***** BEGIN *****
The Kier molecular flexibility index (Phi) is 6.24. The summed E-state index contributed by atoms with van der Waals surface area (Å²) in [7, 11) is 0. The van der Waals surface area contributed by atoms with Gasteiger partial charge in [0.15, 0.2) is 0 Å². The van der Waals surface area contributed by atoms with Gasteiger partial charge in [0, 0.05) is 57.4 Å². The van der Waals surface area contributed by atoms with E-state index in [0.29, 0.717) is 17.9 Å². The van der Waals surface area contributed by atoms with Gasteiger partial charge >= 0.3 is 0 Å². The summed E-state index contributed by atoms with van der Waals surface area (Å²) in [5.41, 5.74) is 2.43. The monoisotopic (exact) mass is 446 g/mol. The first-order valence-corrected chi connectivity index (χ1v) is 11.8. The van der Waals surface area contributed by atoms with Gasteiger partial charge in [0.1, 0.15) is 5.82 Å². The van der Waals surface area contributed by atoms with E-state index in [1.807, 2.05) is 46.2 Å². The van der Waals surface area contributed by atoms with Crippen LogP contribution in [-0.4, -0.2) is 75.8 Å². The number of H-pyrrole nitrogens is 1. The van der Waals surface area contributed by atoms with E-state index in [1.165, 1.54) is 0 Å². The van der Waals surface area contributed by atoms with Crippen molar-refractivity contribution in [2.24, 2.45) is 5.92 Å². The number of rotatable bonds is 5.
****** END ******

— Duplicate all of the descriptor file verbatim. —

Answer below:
The Kier molecular flexibility index (Phi) is 6.24. The summed E-state index contributed by atoms with van der Waals surface area (Å²) in [7, 11) is 0. The van der Waals surface area contributed by atoms with Gasteiger partial charge in [0.15, 0.2) is 0 Å². The van der Waals surface area contributed by atoms with Gasteiger partial charge in [0, 0.05) is 57.4 Å². The van der Waals surface area contributed by atoms with E-state index in [0.29, 0.717) is 17.9 Å². The van der Waals surface area contributed by atoms with Gasteiger partial charge >= 0.3 is 0 Å². The summed E-state index contributed by atoms with van der Waals surface area (Å²) in [5.41, 5.74) is 2.43. The monoisotopic (exact) mass is 446 g/mol. The first-order valence-corrected chi connectivity index (χ1v) is 11.8. The van der Waals surface area contributed by atoms with Gasteiger partial charge in [0.1, 0.15) is 5.82 Å². The van der Waals surface area contributed by atoms with E-state index in [1.807, 2.05) is 46.2 Å². The van der Waals surface area contributed by atoms with Crippen LogP contribution in [-0.4, -0.2) is 75.8 Å². The number of H-pyrrole nitrogens is 1. The van der Waals surface area contributed by atoms with E-state index in [1.165, 1.54) is 0 Å². The van der Waals surface area contributed by atoms with Crippen molar-refractivity contribution in [2.24, 2.45) is 5.92 Å². The number of rotatable bonds is 5.